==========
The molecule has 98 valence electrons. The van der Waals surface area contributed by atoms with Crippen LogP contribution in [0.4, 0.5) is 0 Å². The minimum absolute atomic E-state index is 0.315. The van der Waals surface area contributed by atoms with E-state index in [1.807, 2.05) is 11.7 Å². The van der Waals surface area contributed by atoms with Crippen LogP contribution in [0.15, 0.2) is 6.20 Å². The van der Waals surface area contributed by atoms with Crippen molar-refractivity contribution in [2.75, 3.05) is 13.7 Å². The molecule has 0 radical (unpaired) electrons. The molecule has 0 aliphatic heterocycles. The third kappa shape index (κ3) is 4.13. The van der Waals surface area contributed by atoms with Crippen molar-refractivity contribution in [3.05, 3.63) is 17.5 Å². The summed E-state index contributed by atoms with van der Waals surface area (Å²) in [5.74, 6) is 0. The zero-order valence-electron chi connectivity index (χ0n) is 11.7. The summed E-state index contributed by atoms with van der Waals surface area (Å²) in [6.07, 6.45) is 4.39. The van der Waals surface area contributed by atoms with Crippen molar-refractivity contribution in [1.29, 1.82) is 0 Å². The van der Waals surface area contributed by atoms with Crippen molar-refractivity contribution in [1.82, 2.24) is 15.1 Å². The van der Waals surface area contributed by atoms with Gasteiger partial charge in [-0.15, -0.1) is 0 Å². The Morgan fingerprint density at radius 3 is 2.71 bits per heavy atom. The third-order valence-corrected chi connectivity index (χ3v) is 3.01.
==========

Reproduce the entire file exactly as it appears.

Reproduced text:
The molecule has 98 valence electrons. The van der Waals surface area contributed by atoms with Crippen LogP contribution in [0.4, 0.5) is 0 Å². The minimum absolute atomic E-state index is 0.315. The van der Waals surface area contributed by atoms with E-state index in [1.807, 2.05) is 11.7 Å². The van der Waals surface area contributed by atoms with Crippen LogP contribution in [0.15, 0.2) is 6.20 Å². The van der Waals surface area contributed by atoms with Crippen molar-refractivity contribution in [2.75, 3.05) is 13.7 Å². The molecule has 0 radical (unpaired) electrons. The molecule has 0 aliphatic heterocycles. The third kappa shape index (κ3) is 4.13. The van der Waals surface area contributed by atoms with Crippen molar-refractivity contribution in [3.05, 3.63) is 17.5 Å². The summed E-state index contributed by atoms with van der Waals surface area (Å²) in [5.74, 6) is 0. The zero-order valence-electron chi connectivity index (χ0n) is 11.7. The summed E-state index contributed by atoms with van der Waals surface area (Å²) in [6.07, 6.45) is 4.39. The van der Waals surface area contributed by atoms with Crippen molar-refractivity contribution in [1.29, 1.82) is 0 Å². The van der Waals surface area contributed by atoms with Crippen molar-refractivity contribution in [1.82, 2.24) is 15.1 Å². The van der Waals surface area contributed by atoms with Gasteiger partial charge in [-0.15, -0.1) is 0 Å². The Morgan fingerprint density at radius 3 is 2.71 bits per heavy atom. The third-order valence-corrected chi connectivity index (χ3v) is 3.01.